This might include:
- Streamlined apps for field personnel that make it easy to inspect and communicate deficiencies to responsible parties.
- Dashboards and reports that automate follow-up on issues and accountability for direct reporting of corrections.
- Using inspection data to measure subcontractor quality performance.
- Analytics for Managers to uncover trouble spots that need their attention.
- A systematic “Hotpot” process that targets prevention of recurring deficiencies
Tie this back to both the vision you created at the beginning and the existing challenges.
The benefits you focus on the most should be the ones that will elicit the strongest reaction from the people in the room.
Step 6: Discuss Implementation
At this stage, management should be asking how you plan to implement your quality management program. Be prepared with answers to questions about how and when you plan to roll out a new process.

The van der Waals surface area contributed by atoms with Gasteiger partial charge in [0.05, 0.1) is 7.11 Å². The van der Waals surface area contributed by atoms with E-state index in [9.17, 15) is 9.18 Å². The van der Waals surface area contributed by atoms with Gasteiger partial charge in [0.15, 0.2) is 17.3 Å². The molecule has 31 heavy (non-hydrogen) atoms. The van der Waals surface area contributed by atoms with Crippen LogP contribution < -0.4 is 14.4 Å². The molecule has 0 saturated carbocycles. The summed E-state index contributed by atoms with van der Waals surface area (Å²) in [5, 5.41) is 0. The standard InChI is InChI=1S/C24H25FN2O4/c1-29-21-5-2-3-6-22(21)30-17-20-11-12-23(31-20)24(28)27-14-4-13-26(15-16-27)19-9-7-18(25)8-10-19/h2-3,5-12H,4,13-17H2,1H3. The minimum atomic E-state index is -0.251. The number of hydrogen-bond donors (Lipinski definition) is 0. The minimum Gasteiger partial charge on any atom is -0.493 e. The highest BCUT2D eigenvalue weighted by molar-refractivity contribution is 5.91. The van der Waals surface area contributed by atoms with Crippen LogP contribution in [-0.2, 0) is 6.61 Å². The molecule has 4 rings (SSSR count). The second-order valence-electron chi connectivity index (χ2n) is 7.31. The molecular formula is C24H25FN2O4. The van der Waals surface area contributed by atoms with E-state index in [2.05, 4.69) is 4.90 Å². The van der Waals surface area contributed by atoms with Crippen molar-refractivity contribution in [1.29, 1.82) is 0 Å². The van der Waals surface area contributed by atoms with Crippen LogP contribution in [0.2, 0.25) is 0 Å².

Step 7: Get Consensus
You want to walk out of the room knowing that you have approval from the management team to move forward with your quality management program. While you might not yet have discussed the specific details of what tools and tactics you want to use, the stage is set for those conversations.
When done well, this type of presentation will enable you to shift the mindset of management to one that prioritizes first-time quality. Remember that the goal is not to convince them to purchase a specific solution (even though that might be one of your goals), but to make it clear that a new approach is necessary if they want to stay competitive.